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Discuss Soil Pan Misaligned - Wall Hung Toilet in the Plumbing Forum area at PlumbersForums.net

Phil5698

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Good morning, I'm looking for some advice please. I'm a DIYer. I'm fitting a wall hung toilet in our downstairs toilet but the frame is very close to the soil pipe, it has to be really for it to work. My issue is (other than not planning it well) the soil pipe alignment. Pics below:



As you can see, I have ~100mm drop to make in about 120mm horizontal distance. Although I have secured the frame I can move it (although drilling into the concrete floor again isn't something I'll look forward to). I've looked at the various connectors that might work - 100mm offset pan connector and a short flexible connector, but I'm not sure either will work. They're 15-20 quid a go so don't want to keep buying them in the hope that something may work. I also considered a 45 degree connector, but again not sure if the angle will be right. My other thought was buying a 90 degree flexible hose and not using the provided black one you can see in the pics, but that seems to be designed to sit in the mounting point, whereas the flexible one probably won't.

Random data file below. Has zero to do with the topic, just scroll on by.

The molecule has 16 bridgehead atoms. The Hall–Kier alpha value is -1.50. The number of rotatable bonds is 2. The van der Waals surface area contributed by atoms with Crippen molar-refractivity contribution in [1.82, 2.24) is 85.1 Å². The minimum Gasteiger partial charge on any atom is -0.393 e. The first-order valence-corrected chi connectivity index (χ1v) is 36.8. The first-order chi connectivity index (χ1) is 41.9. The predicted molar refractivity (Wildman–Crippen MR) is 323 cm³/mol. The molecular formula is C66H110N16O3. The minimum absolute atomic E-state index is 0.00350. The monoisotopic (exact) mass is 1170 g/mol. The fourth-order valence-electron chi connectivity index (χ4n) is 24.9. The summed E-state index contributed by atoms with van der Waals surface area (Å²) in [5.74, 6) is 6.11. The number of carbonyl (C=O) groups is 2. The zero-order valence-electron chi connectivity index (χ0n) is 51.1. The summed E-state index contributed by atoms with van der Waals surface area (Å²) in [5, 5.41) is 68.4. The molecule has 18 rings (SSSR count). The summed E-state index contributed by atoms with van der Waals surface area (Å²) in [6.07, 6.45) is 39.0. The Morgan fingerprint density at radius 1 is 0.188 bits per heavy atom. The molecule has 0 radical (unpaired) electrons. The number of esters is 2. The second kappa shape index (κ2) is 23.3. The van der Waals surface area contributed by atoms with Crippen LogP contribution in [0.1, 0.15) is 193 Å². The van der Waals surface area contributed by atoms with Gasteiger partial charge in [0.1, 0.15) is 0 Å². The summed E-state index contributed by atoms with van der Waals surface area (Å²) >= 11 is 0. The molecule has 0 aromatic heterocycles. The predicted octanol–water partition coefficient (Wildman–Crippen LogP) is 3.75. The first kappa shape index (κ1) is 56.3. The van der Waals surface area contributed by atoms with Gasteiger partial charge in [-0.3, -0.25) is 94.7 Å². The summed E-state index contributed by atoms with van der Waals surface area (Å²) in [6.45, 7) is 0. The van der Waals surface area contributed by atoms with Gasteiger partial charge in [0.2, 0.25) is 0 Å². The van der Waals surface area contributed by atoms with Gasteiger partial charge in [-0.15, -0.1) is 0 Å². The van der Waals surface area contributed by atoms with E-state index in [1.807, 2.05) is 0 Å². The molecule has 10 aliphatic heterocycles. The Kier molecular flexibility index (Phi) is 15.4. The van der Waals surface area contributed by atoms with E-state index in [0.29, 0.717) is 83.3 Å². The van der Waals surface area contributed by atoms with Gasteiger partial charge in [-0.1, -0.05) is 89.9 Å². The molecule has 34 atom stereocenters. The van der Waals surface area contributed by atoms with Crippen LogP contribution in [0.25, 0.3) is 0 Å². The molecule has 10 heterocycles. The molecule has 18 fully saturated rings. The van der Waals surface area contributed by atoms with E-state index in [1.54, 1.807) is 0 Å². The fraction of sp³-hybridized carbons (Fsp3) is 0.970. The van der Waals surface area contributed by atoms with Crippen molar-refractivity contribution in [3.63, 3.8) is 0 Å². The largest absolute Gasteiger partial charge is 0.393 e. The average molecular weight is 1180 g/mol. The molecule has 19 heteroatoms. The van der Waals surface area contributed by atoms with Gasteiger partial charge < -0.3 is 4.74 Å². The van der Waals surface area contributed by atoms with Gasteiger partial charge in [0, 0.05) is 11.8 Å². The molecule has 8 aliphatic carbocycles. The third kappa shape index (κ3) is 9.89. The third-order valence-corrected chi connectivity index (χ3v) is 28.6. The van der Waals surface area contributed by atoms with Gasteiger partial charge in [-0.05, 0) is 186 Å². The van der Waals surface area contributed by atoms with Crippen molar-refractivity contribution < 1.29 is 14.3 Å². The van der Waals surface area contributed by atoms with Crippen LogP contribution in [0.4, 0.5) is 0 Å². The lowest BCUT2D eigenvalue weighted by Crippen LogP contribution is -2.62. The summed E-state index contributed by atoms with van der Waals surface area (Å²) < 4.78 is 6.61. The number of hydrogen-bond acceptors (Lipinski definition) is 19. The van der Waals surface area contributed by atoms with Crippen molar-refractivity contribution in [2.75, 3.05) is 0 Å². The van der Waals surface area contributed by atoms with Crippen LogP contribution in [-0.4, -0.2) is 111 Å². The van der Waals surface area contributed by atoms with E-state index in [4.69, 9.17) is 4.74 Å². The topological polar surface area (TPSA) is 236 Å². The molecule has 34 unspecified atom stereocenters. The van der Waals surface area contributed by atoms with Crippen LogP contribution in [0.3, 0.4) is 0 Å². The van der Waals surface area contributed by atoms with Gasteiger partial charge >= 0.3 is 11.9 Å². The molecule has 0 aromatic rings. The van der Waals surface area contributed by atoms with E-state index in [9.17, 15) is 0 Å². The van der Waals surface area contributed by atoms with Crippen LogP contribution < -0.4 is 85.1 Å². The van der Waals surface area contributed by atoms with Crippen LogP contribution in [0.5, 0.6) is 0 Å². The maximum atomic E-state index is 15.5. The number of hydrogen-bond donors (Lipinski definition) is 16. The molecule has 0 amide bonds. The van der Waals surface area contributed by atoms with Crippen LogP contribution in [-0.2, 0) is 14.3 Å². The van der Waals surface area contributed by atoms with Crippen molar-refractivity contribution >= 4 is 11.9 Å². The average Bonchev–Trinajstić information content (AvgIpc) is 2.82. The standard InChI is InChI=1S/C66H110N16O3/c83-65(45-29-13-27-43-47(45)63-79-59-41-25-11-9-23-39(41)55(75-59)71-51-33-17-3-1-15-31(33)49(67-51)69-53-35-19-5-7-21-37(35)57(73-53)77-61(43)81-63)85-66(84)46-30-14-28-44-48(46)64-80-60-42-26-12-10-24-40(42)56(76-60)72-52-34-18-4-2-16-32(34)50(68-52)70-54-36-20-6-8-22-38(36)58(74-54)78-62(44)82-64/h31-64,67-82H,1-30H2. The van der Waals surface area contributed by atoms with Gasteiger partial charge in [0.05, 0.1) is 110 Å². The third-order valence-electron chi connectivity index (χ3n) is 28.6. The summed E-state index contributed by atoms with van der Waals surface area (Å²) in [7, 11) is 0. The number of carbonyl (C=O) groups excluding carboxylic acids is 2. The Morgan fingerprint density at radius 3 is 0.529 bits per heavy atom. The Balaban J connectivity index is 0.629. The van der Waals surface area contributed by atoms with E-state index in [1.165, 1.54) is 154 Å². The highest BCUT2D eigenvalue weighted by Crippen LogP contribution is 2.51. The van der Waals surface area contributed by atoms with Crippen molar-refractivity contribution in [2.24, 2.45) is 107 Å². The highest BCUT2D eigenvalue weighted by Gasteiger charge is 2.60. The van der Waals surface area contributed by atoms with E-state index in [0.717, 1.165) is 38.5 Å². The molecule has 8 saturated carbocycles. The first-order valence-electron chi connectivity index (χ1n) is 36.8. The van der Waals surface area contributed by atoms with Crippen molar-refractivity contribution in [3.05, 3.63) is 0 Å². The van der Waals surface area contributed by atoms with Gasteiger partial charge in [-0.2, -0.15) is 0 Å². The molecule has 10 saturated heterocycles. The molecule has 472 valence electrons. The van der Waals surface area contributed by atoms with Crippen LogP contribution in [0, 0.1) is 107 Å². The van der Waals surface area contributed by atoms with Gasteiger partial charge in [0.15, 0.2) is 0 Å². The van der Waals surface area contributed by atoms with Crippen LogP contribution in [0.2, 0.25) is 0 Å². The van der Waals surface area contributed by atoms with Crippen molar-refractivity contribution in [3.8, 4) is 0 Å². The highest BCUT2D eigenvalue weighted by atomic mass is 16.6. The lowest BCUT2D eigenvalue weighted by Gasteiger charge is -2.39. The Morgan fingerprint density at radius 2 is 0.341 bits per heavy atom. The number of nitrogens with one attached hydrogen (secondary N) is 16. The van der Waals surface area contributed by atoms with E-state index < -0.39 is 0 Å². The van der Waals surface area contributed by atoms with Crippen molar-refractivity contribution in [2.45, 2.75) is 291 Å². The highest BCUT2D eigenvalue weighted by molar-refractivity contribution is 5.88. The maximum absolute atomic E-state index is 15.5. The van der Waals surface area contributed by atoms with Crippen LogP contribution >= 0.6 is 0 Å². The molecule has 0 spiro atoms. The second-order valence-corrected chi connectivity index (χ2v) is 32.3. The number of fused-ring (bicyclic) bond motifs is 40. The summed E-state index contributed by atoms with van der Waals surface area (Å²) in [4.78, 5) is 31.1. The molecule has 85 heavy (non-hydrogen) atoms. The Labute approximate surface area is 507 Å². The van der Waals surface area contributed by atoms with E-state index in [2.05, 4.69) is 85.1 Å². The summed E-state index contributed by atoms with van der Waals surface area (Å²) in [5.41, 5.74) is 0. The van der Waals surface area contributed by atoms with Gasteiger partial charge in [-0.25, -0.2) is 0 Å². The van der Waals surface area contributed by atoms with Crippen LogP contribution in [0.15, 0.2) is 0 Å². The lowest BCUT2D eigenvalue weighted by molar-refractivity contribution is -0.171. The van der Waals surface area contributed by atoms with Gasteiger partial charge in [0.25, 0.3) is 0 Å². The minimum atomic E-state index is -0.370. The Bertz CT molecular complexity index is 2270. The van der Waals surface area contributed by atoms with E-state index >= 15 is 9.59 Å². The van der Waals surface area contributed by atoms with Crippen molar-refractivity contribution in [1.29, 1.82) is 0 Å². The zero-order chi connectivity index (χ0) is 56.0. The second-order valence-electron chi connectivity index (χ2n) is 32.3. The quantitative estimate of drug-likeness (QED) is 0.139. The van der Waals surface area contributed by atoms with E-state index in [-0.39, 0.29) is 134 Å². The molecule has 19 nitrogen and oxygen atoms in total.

This picture will show why moving it right - which seems to be the obvious solution isn't ideal, as it will no longer then sit under the window.



Can anyone offer some advice please? Is this resolvable? Thanks in advance.
 
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Ben-gee

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Do not use flexible. Also do not use pan connector at the stack. The pan connector is behind the orange blanking cup.
From stack use rigid 110 and an angled socket, which you can marry up with the black outlet pipe - which you should angle downwards. If necessary you can get an adjustable 110 which you cut off at the appropriate length to give the angle required, this can be tricky but is the most robust way of doing it in the space you have. Don't forget you can also shorten the black pipe if needed.
It is definitely doable.
 
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Phil5698

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snowhead

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You'll need the adapter into the 135 bend for the cut down frame pan connector to fit in.

I don't think you'll need it but you can get the 135 without 1 socket end so it fits straight into the stack if space is short, might be worth buying both, you can take it back if not used;